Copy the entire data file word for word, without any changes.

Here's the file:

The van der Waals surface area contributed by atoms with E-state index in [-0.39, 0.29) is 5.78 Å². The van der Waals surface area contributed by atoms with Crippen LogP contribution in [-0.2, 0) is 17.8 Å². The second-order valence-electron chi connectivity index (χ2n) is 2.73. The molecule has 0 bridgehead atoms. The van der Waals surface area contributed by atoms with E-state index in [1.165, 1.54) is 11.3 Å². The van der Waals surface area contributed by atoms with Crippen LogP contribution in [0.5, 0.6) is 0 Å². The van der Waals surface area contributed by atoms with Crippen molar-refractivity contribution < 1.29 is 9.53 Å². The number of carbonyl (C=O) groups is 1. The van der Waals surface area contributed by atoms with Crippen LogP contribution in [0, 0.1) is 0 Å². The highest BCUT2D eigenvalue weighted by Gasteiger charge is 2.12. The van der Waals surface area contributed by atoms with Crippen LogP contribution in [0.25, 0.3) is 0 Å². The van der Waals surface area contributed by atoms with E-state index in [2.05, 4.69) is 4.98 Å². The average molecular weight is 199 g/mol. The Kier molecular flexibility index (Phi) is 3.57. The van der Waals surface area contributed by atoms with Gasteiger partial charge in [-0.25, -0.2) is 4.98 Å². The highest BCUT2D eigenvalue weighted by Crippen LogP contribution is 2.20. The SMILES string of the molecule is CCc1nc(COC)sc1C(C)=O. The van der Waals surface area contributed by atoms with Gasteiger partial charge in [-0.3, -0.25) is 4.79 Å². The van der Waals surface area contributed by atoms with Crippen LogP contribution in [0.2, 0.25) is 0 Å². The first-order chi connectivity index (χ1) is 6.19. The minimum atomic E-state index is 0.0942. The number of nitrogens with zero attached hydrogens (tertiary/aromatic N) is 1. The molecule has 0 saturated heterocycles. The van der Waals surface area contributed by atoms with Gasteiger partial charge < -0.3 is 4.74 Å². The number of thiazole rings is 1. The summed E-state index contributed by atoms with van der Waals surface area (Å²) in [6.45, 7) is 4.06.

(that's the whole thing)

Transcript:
The van der Waals surface area contributed by atoms with E-state index in [-0.39, 0.29) is 5.78 Å². The van der Waals surface area contributed by atoms with Crippen LogP contribution in [-0.2, 0) is 17.8 Å². The second-order valence-electron chi connectivity index (χ2n) is 2.73. The molecule has 0 bridgehead atoms. The van der Waals surface area contributed by atoms with E-state index in [1.165, 1.54) is 11.3 Å². The van der Waals surface area contributed by atoms with Crippen LogP contribution in [0.5, 0.6) is 0 Å². The van der Waals surface area contributed by atoms with Crippen molar-refractivity contribution < 1.29 is 9.53 Å². The number of carbonyl (C=O) groups is 1. The van der Waals surface area contributed by atoms with Crippen LogP contribution in [0, 0.1) is 0 Å². The highest BCUT2D eigenvalue weighted by Gasteiger charge is 2.12. The van der Waals surface area contributed by atoms with Crippen LogP contribution in [0.25, 0.3) is 0 Å². The van der Waals surface area contributed by atoms with E-state index in [2.05, 4.69) is 4.98 Å². The average molecular weight is 199 g/mol. The Kier molecular flexibility index (Phi) is 3.57. The van der Waals surface area contributed by atoms with Gasteiger partial charge in [-0.25, -0.2) is 4.98 Å². The highest BCUT2D eigenvalue weighted by Crippen LogP contribution is 2.20. The SMILES string of the molecule is CCc1nc(COC)sc1C(C)=O. The van der Waals surface area contributed by atoms with Gasteiger partial charge in [-0.3, -0.25) is 4.79 Å². The van der Waals surface area contributed by atoms with Crippen LogP contribution in [0.2, 0.25) is 0 Å². The first-order chi connectivity index (χ1) is 6.19. The minimum atomic E-state index is 0.0942. The number of nitrogens with zero attached hydrogens (tertiary/aromatic N) is 1. The molecule has 0 saturated heterocycles. The van der Waals surface area contributed by atoms with Gasteiger partial charge < -0.3 is 4.74 Å². The number of thiazole rings is 1. The summed E-state index contributed by atoms with van der Waals surface area (Å²) in [6.45, 7) is 4.06.